Camp Night.

eat up

Two brief conversations sparked a new idea at my house today.

Conversation #1:

Matt: “John, do you think you’re a picky eater?”

John: “No.”

Matt: “What?”

John is totally a picky eater. Healthy, but picky. He doesn’t think so, because he eats everything I put on his plate. And that’s on me, not on him. I give him food he likes and the list is pretty short. He’s rarely faced with a challenge.

I know that other people — smarter people than me — make healthy, varied, tasty dinners and their kids eat them. Period. (If this is you, I don’t want to hear about it.) I’ve resisted not only because I’m a wimp but also because I selfishly don’t want John waking me up at dawn to tell me he’s hungry.

But lately I’ve been feeling kind of sorry for him. Food is delicious. Lots of different foods are delicious. He’s missing out! Plus, being an interesting citizen of the world requires a willingness to eat more than 12 different items.

Which brings me to conversation #2:

John: “Mom, what do you eat at sleepaway camp?”

Me: “Whatever they give you.”

John: “I guess I better practice trying new foods.”

Did you hear that? My son said I GUESS I BETTER PRACTICE TRYING NEW FOODS.

Now you’re talking.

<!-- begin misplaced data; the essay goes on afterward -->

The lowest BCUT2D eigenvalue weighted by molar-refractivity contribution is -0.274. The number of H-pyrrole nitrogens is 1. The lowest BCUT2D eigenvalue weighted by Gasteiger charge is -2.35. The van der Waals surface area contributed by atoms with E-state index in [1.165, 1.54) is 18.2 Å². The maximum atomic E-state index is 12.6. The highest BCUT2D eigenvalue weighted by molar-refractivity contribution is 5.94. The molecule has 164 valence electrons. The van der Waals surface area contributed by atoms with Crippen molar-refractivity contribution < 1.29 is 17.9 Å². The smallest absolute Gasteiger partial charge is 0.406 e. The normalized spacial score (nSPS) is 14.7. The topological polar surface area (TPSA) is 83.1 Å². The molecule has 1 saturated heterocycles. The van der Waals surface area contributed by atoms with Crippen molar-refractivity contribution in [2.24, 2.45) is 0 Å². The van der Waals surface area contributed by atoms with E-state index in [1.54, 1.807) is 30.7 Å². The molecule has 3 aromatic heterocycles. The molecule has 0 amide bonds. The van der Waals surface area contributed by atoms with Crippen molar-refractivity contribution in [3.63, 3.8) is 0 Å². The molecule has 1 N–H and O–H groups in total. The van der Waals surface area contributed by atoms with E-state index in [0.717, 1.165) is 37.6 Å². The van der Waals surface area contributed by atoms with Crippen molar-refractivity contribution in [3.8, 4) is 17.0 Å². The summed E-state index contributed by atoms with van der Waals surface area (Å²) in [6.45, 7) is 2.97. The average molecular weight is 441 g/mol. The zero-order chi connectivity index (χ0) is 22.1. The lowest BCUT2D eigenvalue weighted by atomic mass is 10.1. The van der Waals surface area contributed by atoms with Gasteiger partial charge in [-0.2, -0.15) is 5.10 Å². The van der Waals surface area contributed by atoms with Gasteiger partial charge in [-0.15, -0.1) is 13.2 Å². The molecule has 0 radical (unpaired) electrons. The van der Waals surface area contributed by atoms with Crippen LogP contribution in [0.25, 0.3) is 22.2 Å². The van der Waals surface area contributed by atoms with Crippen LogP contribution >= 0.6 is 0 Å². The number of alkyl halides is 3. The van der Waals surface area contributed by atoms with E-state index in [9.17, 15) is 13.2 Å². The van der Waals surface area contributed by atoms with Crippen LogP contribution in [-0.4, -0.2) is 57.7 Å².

I’m not going to get crazy and give him spicy stir fry five days a week. I value a pleasant dinner too much to guarantee myself a painful hour of negotiation every night. But I’m instituting “camp night” based on the above conversation. One night a week, John’s getting new foods to try and that will be dinner. Period. Just like the smart people do it.

We’ve talked about this plan, and he’s on board. Wish me luck and send me ideas!

P.S. The picture above is obviously is an old one. When he was little, he ate everything. Someone should have warned me about the rest of this.

One thought on “Camp Night.

  1. Love the “camp night” plan. If you can bear it, allow him to have a ‘spit out’ food each night. Maybe the thing that you guys are eating that you know he’d avoid. He has to put it in his mouth and chew for just a bit, but he is free to spit it out (discreetly) if needed. This totally works for getting kids to even try new foods. Then, they build up the new taste for it, etc. Also, “kissing” a new food is another trick… to introduce at least a new smell, really. Will is 10 and is just now really eating whatever is served. He, like John, ate healthy (steamed vegs, fresh fruits, rice, potatoes, fish, chicken) but avoided mixed or charred foods or anything with “stuff” in it. Now, he is seeing the social value of giving it a try. And, coincidentally, he went to his first week of sleepover camp this summer. 😉

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